The steering wheel slides into the dashboard to create more of a “lounge” space. The seating configuration allows four people to face each other if they want to talk. And when the onboard conversation dries up, a bewildering collection of screens — one on the rear wall, and one on each of the doors — offers plenty of opportunity to interact with various media.

The F 015 could have done all of this as a flash-in-the-pan show car — seen at a couple of major events before vanishing without trace. But in fact, it has been touring almost constantly since that Vegas debut.

“Anyone who focuses solely on the technology has not yet grasped how autonomous driving will change our society,” emphasizes Dr Dieter Zetsche, Chairman of the Board of Management of Daimler AG and Head of Mercedes-Benz Cars. “The car is growing beyond its role as a mere means of transport and will ultimately become a mobile living space.”

The visionary research vehicle was born, a vehicle which raises comfort and luxury to a new level by offering a maximum of space and a lounge character on the inside. Every facet of the F 015 Luxury in Motion is the utmost reflection of the Mercedes way of interpreting the terms “modern luxury”, emotion and intelligence.

This innovative four-seater is a forerunner of a mobility revolution, and this is immediately apparent from its futuristic appearance. Sensuousness and clarity, the core elements of the Mercedes-Benz design philosophy, combine to create a unique, progressive aesthetic appeal.

OK, with this being the case, let us now take a pictorial look at what the “Benz” has to offer.

One look and you can see the car is definitely aerodynamic in styling.  I am very sure that much time has been spent with this “ride” in wind tunnels with slip streams being monitored carefully.  That is where drag coefficients are determined initially.

The two JPEGs above indicate the front and rear swept glass windshields that definitely reduce induced drag.

The interiors are the most striking feature of this automobile.

Please note, this version is a four-seater but with plenty of leg-room.

Each occupant has a touch screen, presumably for accessing wireless or the Internet.  One thing, as yet there is no published list price for the car.  I’m sure that is being considered at this time but no USD numbers to date.  Also, as mentioned the car is self-driving so that brings on added complexities.  By design, this vehicle is a moving computer.  It has to be.  I am always very interested in maintenance and training necessary to diagnose and repair a vehicle such as this.  Infrastructure MUST be in place to facilitate quick turnaround when trouble arises–both mechanical and electrical.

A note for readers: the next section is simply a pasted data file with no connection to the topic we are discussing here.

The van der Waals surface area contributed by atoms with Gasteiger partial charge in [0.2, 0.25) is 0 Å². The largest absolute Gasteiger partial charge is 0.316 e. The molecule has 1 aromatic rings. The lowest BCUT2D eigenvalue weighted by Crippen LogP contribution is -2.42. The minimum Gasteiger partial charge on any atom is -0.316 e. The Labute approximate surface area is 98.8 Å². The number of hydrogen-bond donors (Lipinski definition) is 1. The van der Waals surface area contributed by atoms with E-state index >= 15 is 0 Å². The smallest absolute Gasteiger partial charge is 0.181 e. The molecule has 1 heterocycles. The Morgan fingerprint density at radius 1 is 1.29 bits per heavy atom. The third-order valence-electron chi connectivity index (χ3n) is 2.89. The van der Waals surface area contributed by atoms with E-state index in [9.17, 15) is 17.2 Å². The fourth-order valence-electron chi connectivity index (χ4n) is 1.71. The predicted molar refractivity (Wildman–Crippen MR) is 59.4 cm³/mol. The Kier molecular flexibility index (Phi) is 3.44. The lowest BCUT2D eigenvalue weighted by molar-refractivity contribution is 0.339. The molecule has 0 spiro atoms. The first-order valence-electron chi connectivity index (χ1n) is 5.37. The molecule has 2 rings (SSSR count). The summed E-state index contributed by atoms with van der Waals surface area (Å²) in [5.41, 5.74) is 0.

As always, I welcome your comments.


Portions of the following post were taken from an article by Rob Spiegel publishing through Design News Daily.

Two former Apple design engineers – Anna Katrina Shedletsky and Samuel Weiss have leveraged machine learning to help brand owners improve their manufacturing lines. The company, Instrumental , uses artificial intelligence (AI) to identify and fix problems with the goal of helping clients ship on time. The AI system consists of camera-equipped inspection stations that allow brand owners to remotely manage product lines at their contact manufacturing facilities with the purpose of maximizing up-time, quality and speed. Their digital photo is shown as follows:

Shedletsky and Weiss took what they learned from years of working with Apple contract manufacturers and put it into AI software.

“The experience with Apple opened our eyes to what was possible. We wanted to build artificial intelligence for manufacturing. The technology had been proven in other industries and could be applied to the manufacturing industry,   it’s part of the evolution of what is happening in manufacturing. The product we offer today solves a very specific need, but it also works toward overall intelligence in manufacturing.”

Shedletsky spent six (6) years working at Apple prior to founding Instrumental with fellow Apple alum, Weiss, who serves Instrumental’s CTO (Chief Technical Officer).  The two took their experience in solving manufacturing problems and created the AI fix. “After spending hundreds of days at manufacturers responsible for millions of Apple products, we gained a deep understanding of the inefficiencies in the new-product development process,” said Shedletsky. “There’s no going back, robotics and automation have already changed manufacturing. Intelligence like the kind we are building will change it again. We can radically improve how companies make products.”

There are number examples of big and small companies with problems that prevent them from shipping products on time. Delays are expensive and can cause the loss of a sale. One day of delay at a start-up could cost $10,000 in sales. For a large company, the cost could be millions. “There are hundreds of issues that need to be found and solved. They are difficult and they have to be solved one at a time,” said Shedletsky. “You can get on a plane, go to a factory and look at failure analysis so you can see why you have problems. Or, you can reduce the amount of time needed to identify and fix the problems by analyzing them remotely, using a combo of hardware and software.”